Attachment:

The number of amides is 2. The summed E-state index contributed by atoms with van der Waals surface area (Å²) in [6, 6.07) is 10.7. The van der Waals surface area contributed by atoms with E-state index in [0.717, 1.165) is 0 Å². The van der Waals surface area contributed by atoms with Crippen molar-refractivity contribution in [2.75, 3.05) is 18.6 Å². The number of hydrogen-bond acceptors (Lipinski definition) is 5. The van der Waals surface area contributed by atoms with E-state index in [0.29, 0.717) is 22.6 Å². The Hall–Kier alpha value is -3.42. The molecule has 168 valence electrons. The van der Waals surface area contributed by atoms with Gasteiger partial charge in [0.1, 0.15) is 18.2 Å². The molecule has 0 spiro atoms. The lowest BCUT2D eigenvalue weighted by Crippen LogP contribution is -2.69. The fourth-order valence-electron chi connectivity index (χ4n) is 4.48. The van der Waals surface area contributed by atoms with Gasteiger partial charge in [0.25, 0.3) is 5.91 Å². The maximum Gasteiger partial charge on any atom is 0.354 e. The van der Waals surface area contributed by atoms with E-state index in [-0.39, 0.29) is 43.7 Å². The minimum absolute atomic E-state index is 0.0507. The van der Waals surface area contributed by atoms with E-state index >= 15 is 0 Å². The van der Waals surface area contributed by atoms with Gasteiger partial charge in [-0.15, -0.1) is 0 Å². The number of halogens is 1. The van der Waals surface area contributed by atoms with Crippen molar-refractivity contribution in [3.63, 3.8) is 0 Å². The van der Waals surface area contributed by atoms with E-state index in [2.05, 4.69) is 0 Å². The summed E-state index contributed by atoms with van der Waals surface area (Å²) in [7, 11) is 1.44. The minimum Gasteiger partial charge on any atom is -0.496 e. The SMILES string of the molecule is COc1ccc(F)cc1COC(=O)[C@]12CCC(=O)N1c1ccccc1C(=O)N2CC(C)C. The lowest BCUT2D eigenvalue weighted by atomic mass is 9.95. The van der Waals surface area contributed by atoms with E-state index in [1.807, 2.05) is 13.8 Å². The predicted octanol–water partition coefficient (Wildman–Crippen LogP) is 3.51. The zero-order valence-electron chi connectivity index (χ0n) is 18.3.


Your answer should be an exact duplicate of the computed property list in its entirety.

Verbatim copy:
The number of amides is 2. The summed E-state index contributed by atoms with van der Waals surface area (Å²) in [6, 6.07) is 10.7. The van der Waals surface area contributed by atoms with E-state index in [0.717, 1.165) is 0 Å². The van der Waals surface area contributed by atoms with Crippen molar-refractivity contribution in [2.75, 3.05) is 18.6 Å². The number of hydrogen-bond acceptors (Lipinski definition) is 5. The van der Waals surface area contributed by atoms with E-state index in [0.29, 0.717) is 22.6 Å². The Hall–Kier alpha value is -3.42. The molecule has 168 valence electrons. The van der Waals surface area contributed by atoms with Gasteiger partial charge in [0.1, 0.15) is 18.2 Å². The molecule has 0 spiro atoms. The lowest BCUT2D eigenvalue weighted by Crippen LogP contribution is -2.69. The fourth-order valence-electron chi connectivity index (χ4n) is 4.48. The van der Waals surface area contributed by atoms with Gasteiger partial charge in [0.25, 0.3) is 5.91 Å². The maximum Gasteiger partial charge on any atom is 0.354 e. The van der Waals surface area contributed by atoms with E-state index in [-0.39, 0.29) is 43.7 Å². The minimum absolute atomic E-state index is 0.0507. The van der Waals surface area contributed by atoms with E-state index >= 15 is 0 Å². The van der Waals surface area contributed by atoms with Gasteiger partial charge in [-0.15, -0.1) is 0 Å². The number of halogens is 1. The van der Waals surface area contributed by atoms with Crippen molar-refractivity contribution in [3.63, 3.8) is 0 Å². The van der Waals surface area contributed by atoms with E-state index in [2.05, 4.69) is 0 Å². The summed E-state index contributed by atoms with van der Waals surface area (Å²) in [7, 11) is 1.44. The minimum Gasteiger partial charge on any atom is -0.496 e. The SMILES string of the molecule is COc1ccc(F)cc1COC(=O)[C@]12CCC(=O)N1c1ccccc1C(=O)N2CC(C)C. The lowest BCUT2D eigenvalue weighted by atomic mass is 9.95. The van der Waals surface area contributed by atoms with E-state index in [1.807, 2.05) is 13.8 Å². The predicted octanol–water partition coefficient (Wildman–Crippen LogP) is 3.51. The zero-order valence-electron chi connectivity index (χ0n) is 18.3.